They should be able to jump from e-mail into a video phone call with a simple click, using presence services such as Instant Messenger, or click on a contact in Outlook, instead of having to exchange numbers and fix a time."
Presence awareness was identified as a benefit of VoIP systems by 22% of managers in the CMA survey. Better collaboration was mentioned by 35%, and the related issues of web conferencing and workflow were cited by about 18%.
Deakin says, "All this means that it is important to look beyond the savings on phone calls and to look at giving value to users by taking the opportunity to review the entire communications strategy."
Companies certainly need to pay more attention to preparing a proper business case for VoIP, says Charles Davis, chief executive at IP network supplier SAS Group. "Many organisations feel there is no alternative to IP telephony and do not stop to consider whether there is a business case to support it," he says.
Others echo this point. "People recognise that the benefits go beyond call cost savings, but many organisations, especially smaller companies, do not quite know what the extra benefits are or how to measure them," says Ruud.
"Easier collaboration and being able to contact someone quicker: will these save an hour a week? It is hard to make a business case on factors like these, so companies go back to the hard savings and look at these other things as a bonus."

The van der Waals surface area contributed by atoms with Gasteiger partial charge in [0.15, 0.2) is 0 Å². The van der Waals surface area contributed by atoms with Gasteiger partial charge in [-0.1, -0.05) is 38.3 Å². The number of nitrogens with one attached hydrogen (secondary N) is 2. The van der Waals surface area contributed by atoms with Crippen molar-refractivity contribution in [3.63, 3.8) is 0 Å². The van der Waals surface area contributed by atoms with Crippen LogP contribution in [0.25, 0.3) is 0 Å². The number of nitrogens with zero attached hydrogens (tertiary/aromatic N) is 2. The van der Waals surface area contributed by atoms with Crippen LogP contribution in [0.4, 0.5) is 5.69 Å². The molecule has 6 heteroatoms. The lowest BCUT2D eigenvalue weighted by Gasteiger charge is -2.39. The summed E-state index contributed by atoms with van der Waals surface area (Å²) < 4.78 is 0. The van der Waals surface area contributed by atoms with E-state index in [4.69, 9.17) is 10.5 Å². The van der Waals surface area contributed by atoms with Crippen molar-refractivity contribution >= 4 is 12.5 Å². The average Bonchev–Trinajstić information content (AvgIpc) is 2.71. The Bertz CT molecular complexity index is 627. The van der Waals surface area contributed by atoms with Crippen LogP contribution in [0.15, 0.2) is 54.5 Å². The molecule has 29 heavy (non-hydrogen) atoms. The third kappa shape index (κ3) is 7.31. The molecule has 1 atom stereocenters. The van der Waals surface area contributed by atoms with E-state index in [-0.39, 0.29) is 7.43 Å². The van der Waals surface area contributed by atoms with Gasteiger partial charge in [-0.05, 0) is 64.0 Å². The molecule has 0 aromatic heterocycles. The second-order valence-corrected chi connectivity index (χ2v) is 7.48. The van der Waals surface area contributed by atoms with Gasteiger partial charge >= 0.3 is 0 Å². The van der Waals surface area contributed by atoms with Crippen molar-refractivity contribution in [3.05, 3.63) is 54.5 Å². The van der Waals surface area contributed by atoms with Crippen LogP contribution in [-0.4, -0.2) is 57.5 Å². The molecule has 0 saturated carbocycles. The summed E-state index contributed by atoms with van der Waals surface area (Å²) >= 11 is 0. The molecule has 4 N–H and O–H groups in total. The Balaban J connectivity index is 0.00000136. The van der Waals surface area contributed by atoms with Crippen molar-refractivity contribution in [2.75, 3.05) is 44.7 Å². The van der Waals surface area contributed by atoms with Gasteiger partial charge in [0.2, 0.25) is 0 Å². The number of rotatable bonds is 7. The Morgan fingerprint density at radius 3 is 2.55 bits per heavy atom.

The business case is further complicated because a switch to VoIP often means replacing expensive traditional internal phone exchanges.
"The business justification for implementing IP telephony on a site where there is an existing switch can be difficult," says Nick Leake, director of operations and infrastructure at ITV. The broadcaster introduced VoIP as part of the replacement of the company's entire IT set-up - a project that won a medal in last year's British Computer Society IT Professional Awards.
"You have got to decommission a capital asset and spend more capital on the new equipment," Leake says. "The natural thing is to sweat the existing asset until it dies, which could be many years. So establishing the business case has proved a bit tricky for us.
"It includes not having lots of different maintenance contracts, reduced administration costs, and being able to have a single number plan across all sites.
"At ITV, we switched to VoIP gradually. IP telephones were provided to 1,500 of our 6,000 users initially, with the rest following on. Many of the first batch were at greenfield sites, and it made sense from a wiring point of view to put one set of cabling in. This became a default in all our new sites and sites where we were upgrading local area networks."
Opening a new office or moving to a new headquarters offers one of the best opportunities to move to VoIP. In normal circumstances a gradual migration is suggested by many user companies and suppliers. This might range from temporary or permanent use of an external service to a hybrid approach, with software in a black box enabling a traditional voice switch to provide VoIP features.
Microsoft, for example, works with the likes of Nortel and Mitel in this area, and the Communications and IT Association, which represents suppliers, is testing interoperation between traditional switches and IP networks.